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Letter on Social Media Policy

Letter on Social Media Policy

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Published by Darren Lewis
My letter to Bristol City Council HR Committee on the Social Media Policy and Changes to the Conduct Policy
My letter to Bristol City Council HR Committee on the Social Media Policy and Changes to the Conduct Policy

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Categories:Business/Law
Published by: Darren Lewis on Aug 31, 2010
Copyright:Attribution Non-commercial

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01/25/2013

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Dear Chair and Committee MembersIntroduction and Summary1.My previous interventions into the Council's business have been adversarial Ihope this does not colour my submission which is offered in the best interestsof both the Council and its employees. In addition to being the LabourCandidate for Bishopsworth I practice as a Barrister specialising inemployment law. I represent both Claimants and Trades Union andRespondent's as diverse as multinational corporations and Bristol City Council(which I will refer to as "BCC"). Due to my candidacy, I am restricted fromgiving advice to BCC in my professional capacity due to the possibility of aperceived conflict of interest. This should not be considered legal advice andindependent legal advice should be sought before implementing therecommendations as policy and it is offered to encourage furtherinvestigation by BCC.2.On reading the document relating to Web Access for Staff/Amendments to theCode of Conduct I noticed several matters which in my opinion could givecause for concern in employment law. This could be based on amisunderstanding of current social media usage. The following issues arisea.The wording of Paragraph 11.3.2 seems overly restrictive and mightencourage employees to believe they are not permitted to identify theiremployer on social media sites (which does not appear to be theintention of the drafter)
b.
Disciplinary action arising out of Paragraph 11.3.2 where such usagehas been due to Trade Union Activity would be automatically unfair
 
contrary to s 152 Trade Union and Labour Relations (Consolidation) Act1992 (which I will refer to as "TULRA")
c.
 The policy does not seem to recognise the possibility for a publicinterests disclosures under the Public Interest Disclosure Act 1998(which I will refer to as "PIDA") and could be void by virtue of s 43J PIDA3. For the benefit of the Committee I produce the paragraph below:
11.3.2 Social networking websites
 The Council respects an employee's private life. However, it must alsoensure that confidentiality and it's reputation are protected. Employees usingsocial networking websites in their private life;lmust refrain from identifying themselves as working for the Council, ordisclose the name of Bristol City Council on it, or allow it to be identified bydetails, which has or may have the effect of bringing the Council intodisrepute.lmust not identify other Council employees or service users without theirconsentlmust not make any defamatory remarks about the Council, it's serviceusers, employees or managers or conduct themselves in a way that isdetrimental to the Councilldisclose personal data or information about the Council,or it's service users,employees or managers that could breach the Data Protection Act 1998.(e.gphotographs, images)Perceived overly restrictive language of Paragraph 11.3.23.The language of the paragraph 11.3.2 may well encourage employees tobelieve it is the Council's intention to discipline them if they state they areemployed by BCC and that they are required to get a work colleaguespermission before mentioning them in social media. This plainly can't havebeen the drafter's intention. It would preclude use of social Media like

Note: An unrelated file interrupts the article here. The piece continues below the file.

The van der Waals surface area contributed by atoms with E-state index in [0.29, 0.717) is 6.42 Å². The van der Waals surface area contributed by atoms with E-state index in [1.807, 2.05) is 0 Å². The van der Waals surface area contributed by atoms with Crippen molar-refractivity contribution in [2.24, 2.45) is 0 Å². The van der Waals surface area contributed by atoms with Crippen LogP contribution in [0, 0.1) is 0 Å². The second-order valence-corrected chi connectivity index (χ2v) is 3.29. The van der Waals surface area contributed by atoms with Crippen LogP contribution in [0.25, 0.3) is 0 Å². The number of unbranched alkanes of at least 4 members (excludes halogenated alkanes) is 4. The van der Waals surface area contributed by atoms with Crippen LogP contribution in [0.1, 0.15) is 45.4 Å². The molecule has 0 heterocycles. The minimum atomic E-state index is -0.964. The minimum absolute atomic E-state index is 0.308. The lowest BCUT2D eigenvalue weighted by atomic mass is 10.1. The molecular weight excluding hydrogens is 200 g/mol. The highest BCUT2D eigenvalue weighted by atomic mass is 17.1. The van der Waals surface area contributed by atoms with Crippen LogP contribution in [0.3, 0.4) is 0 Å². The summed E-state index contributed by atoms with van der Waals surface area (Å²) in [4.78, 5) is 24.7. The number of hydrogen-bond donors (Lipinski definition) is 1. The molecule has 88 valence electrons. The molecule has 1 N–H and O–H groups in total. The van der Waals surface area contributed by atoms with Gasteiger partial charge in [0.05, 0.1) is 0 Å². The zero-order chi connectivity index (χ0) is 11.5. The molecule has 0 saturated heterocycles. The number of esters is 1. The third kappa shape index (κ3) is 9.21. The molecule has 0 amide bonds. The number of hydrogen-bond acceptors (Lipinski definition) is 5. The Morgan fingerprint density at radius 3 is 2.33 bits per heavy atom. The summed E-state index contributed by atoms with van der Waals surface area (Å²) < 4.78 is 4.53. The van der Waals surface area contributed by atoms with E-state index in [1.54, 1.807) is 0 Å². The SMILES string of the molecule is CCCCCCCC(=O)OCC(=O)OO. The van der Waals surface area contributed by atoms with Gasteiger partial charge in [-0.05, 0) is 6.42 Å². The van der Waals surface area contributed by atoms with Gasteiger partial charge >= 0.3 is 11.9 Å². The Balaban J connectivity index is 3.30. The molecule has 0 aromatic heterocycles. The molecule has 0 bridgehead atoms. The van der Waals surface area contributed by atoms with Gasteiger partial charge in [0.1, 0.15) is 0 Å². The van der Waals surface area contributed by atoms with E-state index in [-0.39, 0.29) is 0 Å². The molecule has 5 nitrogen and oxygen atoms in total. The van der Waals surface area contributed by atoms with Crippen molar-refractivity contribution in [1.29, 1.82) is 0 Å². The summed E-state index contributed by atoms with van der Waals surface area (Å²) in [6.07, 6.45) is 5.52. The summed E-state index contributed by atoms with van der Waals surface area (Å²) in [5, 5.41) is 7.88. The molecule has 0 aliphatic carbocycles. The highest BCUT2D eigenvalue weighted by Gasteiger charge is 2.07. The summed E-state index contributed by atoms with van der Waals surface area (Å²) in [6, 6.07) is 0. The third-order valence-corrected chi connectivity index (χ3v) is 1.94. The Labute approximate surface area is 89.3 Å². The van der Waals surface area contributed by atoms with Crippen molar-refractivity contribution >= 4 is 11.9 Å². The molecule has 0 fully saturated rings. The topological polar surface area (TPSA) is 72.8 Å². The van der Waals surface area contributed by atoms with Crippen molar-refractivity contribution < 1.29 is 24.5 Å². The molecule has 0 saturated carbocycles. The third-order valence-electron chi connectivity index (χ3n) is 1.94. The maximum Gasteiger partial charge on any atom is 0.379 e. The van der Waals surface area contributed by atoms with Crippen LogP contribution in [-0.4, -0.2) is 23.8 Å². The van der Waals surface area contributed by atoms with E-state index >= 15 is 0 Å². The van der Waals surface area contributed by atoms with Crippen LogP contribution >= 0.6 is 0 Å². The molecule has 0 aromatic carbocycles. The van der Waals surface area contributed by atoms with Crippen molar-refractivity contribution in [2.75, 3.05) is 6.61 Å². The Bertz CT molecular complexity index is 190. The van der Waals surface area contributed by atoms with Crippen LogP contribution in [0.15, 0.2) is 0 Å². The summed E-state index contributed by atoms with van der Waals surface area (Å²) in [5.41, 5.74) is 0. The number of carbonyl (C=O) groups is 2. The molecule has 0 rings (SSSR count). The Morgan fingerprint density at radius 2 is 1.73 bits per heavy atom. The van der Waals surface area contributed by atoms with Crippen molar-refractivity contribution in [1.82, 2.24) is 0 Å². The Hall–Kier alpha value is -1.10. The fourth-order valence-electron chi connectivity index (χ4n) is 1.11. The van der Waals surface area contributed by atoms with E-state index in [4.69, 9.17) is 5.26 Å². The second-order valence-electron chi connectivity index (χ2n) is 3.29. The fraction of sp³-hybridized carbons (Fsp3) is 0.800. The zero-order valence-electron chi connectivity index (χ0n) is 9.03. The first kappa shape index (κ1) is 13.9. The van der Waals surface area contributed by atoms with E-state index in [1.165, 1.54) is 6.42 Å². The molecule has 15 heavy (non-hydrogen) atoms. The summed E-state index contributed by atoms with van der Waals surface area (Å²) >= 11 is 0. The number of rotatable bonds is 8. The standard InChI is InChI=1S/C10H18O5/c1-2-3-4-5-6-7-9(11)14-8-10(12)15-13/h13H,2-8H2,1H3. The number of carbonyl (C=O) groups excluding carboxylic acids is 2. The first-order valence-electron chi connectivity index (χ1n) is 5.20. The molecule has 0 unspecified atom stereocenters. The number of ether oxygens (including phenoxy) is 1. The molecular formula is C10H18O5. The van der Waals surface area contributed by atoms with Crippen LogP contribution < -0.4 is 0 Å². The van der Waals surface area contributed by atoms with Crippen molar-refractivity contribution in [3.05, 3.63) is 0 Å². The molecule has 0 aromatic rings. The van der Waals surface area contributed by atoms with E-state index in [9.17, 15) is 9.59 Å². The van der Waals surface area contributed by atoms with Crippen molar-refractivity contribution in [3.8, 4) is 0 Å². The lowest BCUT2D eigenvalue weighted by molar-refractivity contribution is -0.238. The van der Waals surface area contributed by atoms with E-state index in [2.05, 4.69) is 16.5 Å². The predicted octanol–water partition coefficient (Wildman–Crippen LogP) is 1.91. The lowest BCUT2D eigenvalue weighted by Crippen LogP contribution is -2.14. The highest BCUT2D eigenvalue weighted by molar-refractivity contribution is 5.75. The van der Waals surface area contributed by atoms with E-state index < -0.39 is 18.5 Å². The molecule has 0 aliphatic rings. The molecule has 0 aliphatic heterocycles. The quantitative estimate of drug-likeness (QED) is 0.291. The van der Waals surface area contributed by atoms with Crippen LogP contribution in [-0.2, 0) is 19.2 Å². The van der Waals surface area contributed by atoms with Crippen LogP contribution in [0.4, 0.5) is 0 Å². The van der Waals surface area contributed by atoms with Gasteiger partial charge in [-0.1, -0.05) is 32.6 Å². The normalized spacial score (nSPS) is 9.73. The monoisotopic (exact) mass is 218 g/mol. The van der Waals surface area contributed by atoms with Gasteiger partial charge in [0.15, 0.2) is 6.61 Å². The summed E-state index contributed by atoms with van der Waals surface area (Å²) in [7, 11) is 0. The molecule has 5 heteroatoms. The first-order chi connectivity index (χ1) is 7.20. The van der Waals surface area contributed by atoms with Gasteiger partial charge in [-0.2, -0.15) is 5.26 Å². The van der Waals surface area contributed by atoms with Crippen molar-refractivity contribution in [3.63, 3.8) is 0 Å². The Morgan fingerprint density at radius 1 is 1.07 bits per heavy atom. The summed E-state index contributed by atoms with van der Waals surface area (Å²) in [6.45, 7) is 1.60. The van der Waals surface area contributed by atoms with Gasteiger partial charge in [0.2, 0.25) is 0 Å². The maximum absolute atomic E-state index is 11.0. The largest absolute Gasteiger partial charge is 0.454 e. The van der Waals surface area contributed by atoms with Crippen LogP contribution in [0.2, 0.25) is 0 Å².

LinkedIn which is effectively an online CV or prevent employees fromdiscussing a night out with colleagues.4.The drafter's intention is clearly a restatement of the old implied term of "trust and confidence" in the employment contract between employer andemployee. There is also a legitimate concern that Council employees might beperceived as communicating on behalf of the Council. The current bestpractice in commerce and industry is that employees who clearly identifythemselves as an employee are advised to insert a disclaimer onto their socialmedia site, websites or Blogs that any statement of views contained on thesite are those of the employee and are not representative of the employer'sviews.5.I see little harm in stating the term of trust and confidence in the Code of Conduct and would suggest the following amendment: The Council respects an employee's private life. However, it must alsoensure that confidentiality and it's reputation are protected. Employees usingsocial networking websites in their private life;lmust refrain from identifying themselves as working for the Council, ordisclose the name of Bristol City Council on it, or allow it to be identified bydetails, which has or may have the effect of bringing the Council intodisrepute.lmust not identify other Council employees or service users without theirconsentlmust not make any defamatory remarks about the Council, it's serviceusers, employees or managers or conduct themselves in a way that isdetrimental to the Councilldisclose personal data or information about the Council,or it's service users,employees or managers that could breach the Data Protection Act 1998.(e.gphotographs, images)

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